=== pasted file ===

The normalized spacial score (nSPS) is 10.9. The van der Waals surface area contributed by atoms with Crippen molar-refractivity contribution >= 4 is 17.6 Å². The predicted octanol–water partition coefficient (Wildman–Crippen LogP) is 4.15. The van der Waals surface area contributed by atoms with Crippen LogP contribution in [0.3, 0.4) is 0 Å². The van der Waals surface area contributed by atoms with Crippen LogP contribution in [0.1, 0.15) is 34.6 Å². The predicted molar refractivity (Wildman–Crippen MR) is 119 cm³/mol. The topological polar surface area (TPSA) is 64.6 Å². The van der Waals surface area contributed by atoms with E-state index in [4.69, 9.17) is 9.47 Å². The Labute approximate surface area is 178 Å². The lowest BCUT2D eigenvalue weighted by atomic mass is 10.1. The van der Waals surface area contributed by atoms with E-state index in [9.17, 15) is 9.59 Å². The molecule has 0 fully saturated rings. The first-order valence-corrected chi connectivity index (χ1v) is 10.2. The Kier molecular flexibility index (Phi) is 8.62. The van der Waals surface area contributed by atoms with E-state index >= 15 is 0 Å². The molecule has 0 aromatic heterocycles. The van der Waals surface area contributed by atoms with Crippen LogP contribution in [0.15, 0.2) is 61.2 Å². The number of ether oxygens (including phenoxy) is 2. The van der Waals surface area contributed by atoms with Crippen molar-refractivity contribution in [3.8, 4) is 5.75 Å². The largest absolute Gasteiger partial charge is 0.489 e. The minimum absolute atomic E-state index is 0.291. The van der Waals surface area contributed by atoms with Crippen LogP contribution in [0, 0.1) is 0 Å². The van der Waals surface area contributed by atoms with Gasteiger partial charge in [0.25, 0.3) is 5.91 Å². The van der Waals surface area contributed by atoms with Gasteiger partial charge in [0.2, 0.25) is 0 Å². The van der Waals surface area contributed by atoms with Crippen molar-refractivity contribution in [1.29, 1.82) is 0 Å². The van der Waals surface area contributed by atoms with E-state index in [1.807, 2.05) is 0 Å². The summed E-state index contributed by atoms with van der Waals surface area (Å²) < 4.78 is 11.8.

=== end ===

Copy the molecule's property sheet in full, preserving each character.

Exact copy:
The normalized spacial score (nSPS) is 10.9. The van der Waals surface area contributed by atoms with Crippen molar-refractivity contribution >= 4 is 17.6 Å². The predicted octanol–water partition coefficient (Wildman–Crippen LogP) is 4.15. The van der Waals surface area contributed by atoms with Crippen LogP contribution in [0.3, 0.4) is 0 Å². The van der Waals surface area contributed by atoms with Crippen LogP contribution in [0.1, 0.15) is 34.6 Å². The predicted molar refractivity (Wildman–Crippen MR) is 119 cm³/mol. The topological polar surface area (TPSA) is 64.6 Å². The van der Waals surface area contributed by atoms with E-state index in [4.69, 9.17) is 9.47 Å². The Labute approximate surface area is 178 Å². The lowest BCUT2D eigenvalue weighted by atomic mass is 10.1. The van der Waals surface area contributed by atoms with E-state index in [9.17, 15) is 9.59 Å². The molecule has 0 fully saturated rings. The first-order valence-corrected chi connectivity index (χ1v) is 10.2. The Kier molecular flexibility index (Phi) is 8.62. The van der Waals surface area contributed by atoms with E-state index >= 15 is 0 Å². The molecule has 0 aromatic heterocycles. The van der Waals surface area contributed by atoms with Crippen LogP contribution in [0.15, 0.2) is 61.2 Å². The number of ether oxygens (including phenoxy) is 2. The van der Waals surface area contributed by atoms with Crippen molar-refractivity contribution in [3.8, 4) is 5.75 Å². The largest absolute Gasteiger partial charge is 0.489 e. The minimum absolute atomic E-state index is 0.291. The van der Waals surface area contributed by atoms with Crippen LogP contribution in [0, 0.1) is 0 Å². The van der Waals surface area contributed by atoms with Gasteiger partial charge in [0.25, 0.3) is 5.91 Å². The van der Waals surface area contributed by atoms with Gasteiger partial charge in [0.2, 0.25) is 0 Å². The van der Waals surface area contributed by atoms with Crippen molar-refractivity contribution in [1.29, 1.82) is 0 Å². The van der Waals surface area contributed by atoms with E-state index in [1.807, 2.05) is 0 Å². The summed E-state index contributed by atoms with van der Waals surface area (Å²) < 4.78 is 11.8.